Canada

In the English-speaking common law jurisdictions of Canada, the profession of barrister and solicitor have been fused; all lawyers are called to the bar and admitted as solicitors. While many barristers and solicitors choose to practice within the scope of one or the other traditional disciplines, many others choose a cross-discipline practice. In Quebec, however, like America and modern France, there is no tradition of split professions, though a distinction is sometimes made between an avocat plaidant "trial lawyer" and an avocat-conseil or conseiller juridique "legal consultant".

Japan

In Japan, Shihou-syoshi, the second tier legal profession who are prohibited from giving legal advice but are only allowed to prepare documents on behalf of their clients, describe themselves as Japanese "solicitors". Their attempt to register the word "solicitor" as their trade mark in Japan, however, was thwarted by the Japanese Trade Mark Office rejecting the application on the basis that the word was generic.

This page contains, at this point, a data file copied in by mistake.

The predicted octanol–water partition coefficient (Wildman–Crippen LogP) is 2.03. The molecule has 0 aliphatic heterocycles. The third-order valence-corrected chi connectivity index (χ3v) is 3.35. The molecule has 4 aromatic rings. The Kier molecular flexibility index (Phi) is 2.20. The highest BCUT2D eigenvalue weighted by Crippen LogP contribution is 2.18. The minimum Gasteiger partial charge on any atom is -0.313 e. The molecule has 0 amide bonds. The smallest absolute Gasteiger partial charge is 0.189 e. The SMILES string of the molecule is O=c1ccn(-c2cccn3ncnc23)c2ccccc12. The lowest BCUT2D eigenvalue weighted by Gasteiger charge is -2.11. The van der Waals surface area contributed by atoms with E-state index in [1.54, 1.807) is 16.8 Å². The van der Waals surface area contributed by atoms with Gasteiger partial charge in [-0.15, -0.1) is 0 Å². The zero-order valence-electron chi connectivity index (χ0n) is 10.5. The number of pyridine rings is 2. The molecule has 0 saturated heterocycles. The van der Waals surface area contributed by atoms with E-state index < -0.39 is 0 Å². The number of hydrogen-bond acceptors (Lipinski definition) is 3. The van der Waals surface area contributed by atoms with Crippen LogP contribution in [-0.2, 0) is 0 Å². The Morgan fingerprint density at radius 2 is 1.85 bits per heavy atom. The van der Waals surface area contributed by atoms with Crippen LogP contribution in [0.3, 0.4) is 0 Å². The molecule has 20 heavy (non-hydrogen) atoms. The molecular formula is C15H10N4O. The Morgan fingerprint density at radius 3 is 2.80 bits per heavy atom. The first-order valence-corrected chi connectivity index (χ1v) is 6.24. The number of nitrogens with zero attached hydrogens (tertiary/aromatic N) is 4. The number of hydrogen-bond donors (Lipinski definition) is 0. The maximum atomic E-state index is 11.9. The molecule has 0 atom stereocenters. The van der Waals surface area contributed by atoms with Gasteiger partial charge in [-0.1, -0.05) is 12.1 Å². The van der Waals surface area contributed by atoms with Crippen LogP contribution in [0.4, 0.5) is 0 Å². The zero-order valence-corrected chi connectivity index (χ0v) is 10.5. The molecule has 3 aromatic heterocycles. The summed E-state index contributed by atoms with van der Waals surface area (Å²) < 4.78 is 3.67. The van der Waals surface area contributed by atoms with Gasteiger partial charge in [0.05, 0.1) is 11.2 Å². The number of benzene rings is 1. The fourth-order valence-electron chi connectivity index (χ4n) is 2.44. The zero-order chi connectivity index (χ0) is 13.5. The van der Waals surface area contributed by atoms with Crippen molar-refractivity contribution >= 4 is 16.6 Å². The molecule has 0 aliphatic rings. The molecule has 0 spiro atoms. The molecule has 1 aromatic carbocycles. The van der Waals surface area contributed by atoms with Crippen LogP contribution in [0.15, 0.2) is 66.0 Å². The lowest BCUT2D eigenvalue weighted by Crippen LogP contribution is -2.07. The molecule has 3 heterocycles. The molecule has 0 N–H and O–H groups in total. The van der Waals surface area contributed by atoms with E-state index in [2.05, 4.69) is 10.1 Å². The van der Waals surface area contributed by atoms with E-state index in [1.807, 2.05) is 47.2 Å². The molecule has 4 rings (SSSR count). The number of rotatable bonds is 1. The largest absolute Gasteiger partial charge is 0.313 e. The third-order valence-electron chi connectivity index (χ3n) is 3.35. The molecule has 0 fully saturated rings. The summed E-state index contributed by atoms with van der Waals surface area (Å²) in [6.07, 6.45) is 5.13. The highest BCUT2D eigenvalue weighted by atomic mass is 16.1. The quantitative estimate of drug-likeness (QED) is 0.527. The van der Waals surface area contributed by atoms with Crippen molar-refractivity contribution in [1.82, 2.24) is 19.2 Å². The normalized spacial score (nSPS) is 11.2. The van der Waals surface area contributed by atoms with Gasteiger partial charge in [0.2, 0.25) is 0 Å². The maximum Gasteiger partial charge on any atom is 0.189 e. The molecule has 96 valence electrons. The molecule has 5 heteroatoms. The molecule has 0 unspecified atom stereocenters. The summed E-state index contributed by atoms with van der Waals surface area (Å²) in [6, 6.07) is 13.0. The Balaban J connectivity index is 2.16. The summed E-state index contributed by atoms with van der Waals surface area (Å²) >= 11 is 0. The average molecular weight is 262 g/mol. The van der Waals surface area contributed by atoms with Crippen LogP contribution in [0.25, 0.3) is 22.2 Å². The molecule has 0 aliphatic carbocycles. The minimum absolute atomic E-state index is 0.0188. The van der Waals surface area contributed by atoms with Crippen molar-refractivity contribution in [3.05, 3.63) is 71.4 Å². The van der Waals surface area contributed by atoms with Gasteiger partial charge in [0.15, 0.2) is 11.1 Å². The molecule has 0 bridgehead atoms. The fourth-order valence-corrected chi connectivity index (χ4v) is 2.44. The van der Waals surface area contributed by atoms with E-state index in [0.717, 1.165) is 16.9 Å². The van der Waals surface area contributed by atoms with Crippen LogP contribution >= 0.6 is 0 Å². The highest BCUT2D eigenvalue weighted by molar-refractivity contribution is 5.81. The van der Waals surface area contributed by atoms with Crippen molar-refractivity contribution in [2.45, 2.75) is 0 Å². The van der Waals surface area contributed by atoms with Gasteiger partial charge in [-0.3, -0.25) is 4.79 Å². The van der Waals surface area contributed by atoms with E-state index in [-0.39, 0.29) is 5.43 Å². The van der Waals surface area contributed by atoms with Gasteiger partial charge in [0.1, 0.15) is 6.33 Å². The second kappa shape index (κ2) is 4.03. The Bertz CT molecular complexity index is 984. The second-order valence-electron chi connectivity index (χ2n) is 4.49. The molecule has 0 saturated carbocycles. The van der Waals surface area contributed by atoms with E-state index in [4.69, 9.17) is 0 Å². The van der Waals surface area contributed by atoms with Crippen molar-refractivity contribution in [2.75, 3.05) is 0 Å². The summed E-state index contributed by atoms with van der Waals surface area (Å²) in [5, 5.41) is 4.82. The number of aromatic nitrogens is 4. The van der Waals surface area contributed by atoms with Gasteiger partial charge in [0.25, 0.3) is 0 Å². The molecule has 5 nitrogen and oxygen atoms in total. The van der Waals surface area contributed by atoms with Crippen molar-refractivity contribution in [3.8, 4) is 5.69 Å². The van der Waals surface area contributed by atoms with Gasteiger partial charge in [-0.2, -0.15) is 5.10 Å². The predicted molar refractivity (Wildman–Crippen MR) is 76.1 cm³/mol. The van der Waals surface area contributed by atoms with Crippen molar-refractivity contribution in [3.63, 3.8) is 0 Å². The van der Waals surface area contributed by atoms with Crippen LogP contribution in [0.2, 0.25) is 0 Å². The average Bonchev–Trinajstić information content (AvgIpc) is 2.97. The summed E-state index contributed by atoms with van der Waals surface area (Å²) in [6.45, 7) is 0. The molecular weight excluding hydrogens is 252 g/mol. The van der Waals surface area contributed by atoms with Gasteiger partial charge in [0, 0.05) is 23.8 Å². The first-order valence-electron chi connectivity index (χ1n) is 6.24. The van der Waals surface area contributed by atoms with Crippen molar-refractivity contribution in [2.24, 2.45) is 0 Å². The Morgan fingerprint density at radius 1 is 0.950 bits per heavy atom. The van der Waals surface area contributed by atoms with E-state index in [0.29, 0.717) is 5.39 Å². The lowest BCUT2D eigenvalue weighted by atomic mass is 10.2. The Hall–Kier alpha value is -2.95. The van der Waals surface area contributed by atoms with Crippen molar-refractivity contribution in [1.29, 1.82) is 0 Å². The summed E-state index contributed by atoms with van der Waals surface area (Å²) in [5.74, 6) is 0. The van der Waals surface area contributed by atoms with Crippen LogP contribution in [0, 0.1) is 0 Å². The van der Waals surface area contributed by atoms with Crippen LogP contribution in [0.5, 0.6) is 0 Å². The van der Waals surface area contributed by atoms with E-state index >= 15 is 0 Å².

United States

Historically, solicitors existed in America, though the term referred to a lawyer who argued cases in a court of equity, as opposed to an attorney who appeared only in courts of law. With the chancery or equity courts disappearing or being subsumed under courts of law, solicitors became obsolete by the late 1800s. In more modern American usage, the term solicitor is understood to refer to government lawyers. For example, the title "solicitor" is still used by town, city, and county lawyers in Delaware, Georgia, Massachusetts, Maryland, New Hampshire, New Jersey, Ohio, Pennsylvania, Rhode Island, South Carolina, and West Virginia. In the state of Massachusetts, the professional organization for government lawyers is the City Solicitors and Town Counsel Association. On the federal level, departmental solicitors remain in the Department of Labor, Department of the Interior, and the Patent & Trademark Office, and the Solicitor General is the lawyer appointed to represent the federal government before the Supreme Courtmarker. In the US, "solicitor" is also used synonymously with salesman.